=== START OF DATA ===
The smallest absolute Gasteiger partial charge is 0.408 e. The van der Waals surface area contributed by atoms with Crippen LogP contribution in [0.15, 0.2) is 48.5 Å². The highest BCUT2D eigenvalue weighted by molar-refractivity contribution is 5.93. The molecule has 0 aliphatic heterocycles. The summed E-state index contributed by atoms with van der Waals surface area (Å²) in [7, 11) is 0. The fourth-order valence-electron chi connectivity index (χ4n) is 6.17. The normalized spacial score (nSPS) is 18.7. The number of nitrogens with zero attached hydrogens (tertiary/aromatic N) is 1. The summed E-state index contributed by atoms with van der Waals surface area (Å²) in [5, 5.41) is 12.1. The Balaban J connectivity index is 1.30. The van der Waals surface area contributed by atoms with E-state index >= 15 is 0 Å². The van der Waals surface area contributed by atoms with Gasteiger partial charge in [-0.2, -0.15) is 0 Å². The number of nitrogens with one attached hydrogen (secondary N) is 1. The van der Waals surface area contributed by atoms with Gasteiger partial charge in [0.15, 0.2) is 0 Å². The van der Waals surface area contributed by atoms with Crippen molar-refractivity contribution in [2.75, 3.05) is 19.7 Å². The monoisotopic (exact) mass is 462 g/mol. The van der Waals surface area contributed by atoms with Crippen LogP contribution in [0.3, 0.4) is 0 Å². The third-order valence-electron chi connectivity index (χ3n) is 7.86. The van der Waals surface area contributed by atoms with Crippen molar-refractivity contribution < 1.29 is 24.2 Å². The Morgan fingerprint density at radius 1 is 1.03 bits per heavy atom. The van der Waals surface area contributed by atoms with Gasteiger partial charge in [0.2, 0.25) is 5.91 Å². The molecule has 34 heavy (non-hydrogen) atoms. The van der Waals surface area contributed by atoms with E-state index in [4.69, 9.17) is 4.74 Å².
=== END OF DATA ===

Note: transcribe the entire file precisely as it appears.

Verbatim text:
The smallest absolute Gasteiger partial charge is 0.408 e. The van der Waals surface area contributed by atoms with Crippen LogP contribution in [0.15, 0.2) is 48.5 Å². The highest BCUT2D eigenvalue weighted by molar-refractivity contribution is 5.93. The molecule has 0 aliphatic heterocycles. The summed E-state index contributed by atoms with van der Waals surface area (Å²) in [7, 11) is 0. The fourth-order valence-electron chi connectivity index (χ4n) is 6.17. The normalized spacial score (nSPS) is 18.7. The number of nitrogens with zero attached hydrogens (tertiary/aromatic N) is 1. The summed E-state index contributed by atoms with van der Waals surface area (Å²) in [5, 5.41) is 12.1. The Balaban J connectivity index is 1.30. The van der Waals surface area contributed by atoms with E-state index >= 15 is 0 Å². The van der Waals surface area contributed by atoms with Gasteiger partial charge in [-0.2, -0.15) is 0 Å². The number of nitrogens with one attached hydrogen (secondary N) is 1. The van der Waals surface area contributed by atoms with Gasteiger partial charge in [0.15, 0.2) is 0 Å². The van der Waals surface area contributed by atoms with Crippen molar-refractivity contribution in [2.75, 3.05) is 19.7 Å². The monoisotopic (exact) mass is 462 g/mol. The van der Waals surface area contributed by atoms with Crippen LogP contribution in [0.3, 0.4) is 0 Å². The third-order valence-electron chi connectivity index (χ3n) is 7.86. The van der Waals surface area contributed by atoms with Crippen molar-refractivity contribution < 1.29 is 24.2 Å². The Morgan fingerprint density at radius 1 is 1.03 bits per heavy atom. The van der Waals surface area contributed by atoms with Gasteiger partial charge in [0.2, 0.25) is 5.91 Å². The molecule has 34 heavy (non-hydrogen) atoms. The van der Waals surface area contributed by atoms with E-state index in [4.69, 9.17) is 4.74 Å².